The antenna of a wireless access point (AP) is installed about 2 meters above the rooftop of the one-story control room. Four antennas of the field wireless device at measurement points (TAG 1 through TAG 4) in a pipe jungle are up to 400 meters away from the control room.

Layout Design

There are two towers (Tower 1 and Tower 2) within 50 meters of the four field wireless devices. Two repeaters (RT 1 and RT 2) are installed on the top of Tower 1 and Tower 2, respectively, because those points can ensure the line of sight to AP and the Fresnel zone can be secured. Although the line of sight from TAG 1 or TAG 2 to RT1 is not available, we have concluded that there would be no difficulties in establishing wireless communication because both points are within 50 meters of RT 1. Likewise, we expected good communication between TAG 3/ TAG 4 and RT 2.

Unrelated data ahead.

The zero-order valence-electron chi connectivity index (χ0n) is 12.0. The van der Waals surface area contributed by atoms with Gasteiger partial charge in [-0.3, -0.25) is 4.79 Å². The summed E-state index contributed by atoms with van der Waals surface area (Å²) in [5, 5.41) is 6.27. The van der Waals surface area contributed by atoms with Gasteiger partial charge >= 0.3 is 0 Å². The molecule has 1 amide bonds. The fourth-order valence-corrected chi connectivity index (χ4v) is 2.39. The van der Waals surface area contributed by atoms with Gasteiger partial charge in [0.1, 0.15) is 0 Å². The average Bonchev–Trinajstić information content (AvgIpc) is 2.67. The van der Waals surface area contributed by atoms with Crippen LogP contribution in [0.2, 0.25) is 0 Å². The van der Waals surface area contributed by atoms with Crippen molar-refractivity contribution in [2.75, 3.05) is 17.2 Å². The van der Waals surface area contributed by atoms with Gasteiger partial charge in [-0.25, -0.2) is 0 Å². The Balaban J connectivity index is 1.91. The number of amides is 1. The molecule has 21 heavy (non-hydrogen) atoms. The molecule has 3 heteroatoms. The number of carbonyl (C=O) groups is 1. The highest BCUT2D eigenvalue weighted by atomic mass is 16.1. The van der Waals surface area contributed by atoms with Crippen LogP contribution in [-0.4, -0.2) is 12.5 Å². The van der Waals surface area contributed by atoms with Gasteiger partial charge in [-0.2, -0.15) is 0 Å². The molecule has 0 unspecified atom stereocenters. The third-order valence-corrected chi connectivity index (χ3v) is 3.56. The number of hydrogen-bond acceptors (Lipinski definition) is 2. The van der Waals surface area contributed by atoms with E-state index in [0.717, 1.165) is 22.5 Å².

Figure 7 Evaluation result of wireless communication

Figure 7 Evaluation result of wireless communication

Evaluation Result of Wireless Communication

Figure 7 shows the system topology and the PER and RSSI values of each path obtained through approximately 1000-packet communication.


Table 1 shows the communication reliability for each path derived from the PER values of each path shown in Figure 7.

Table 1 PER values of each path and communication reliability for each path

Measurement point Path 1 PER Path 2 PER Error rate Communication reliability when 4 tries are performed
TAG1 TAG1 -> RT1 0.0% RT1 -> AP 1.1% 1.1% 99.9999985%
TAG2 TAG2 -> RT2 0.0% RT1 -> AP 1.1% 1.1% 99.9999985%
TAG3 TAG3 -> RT3 0.0% RT2 -> AP 1.8% 1.8% 99.9999895%
TAG4 TAG3 -> RT3 0.9% RT2 -> AP 1.8% 2.7% 99.9999469%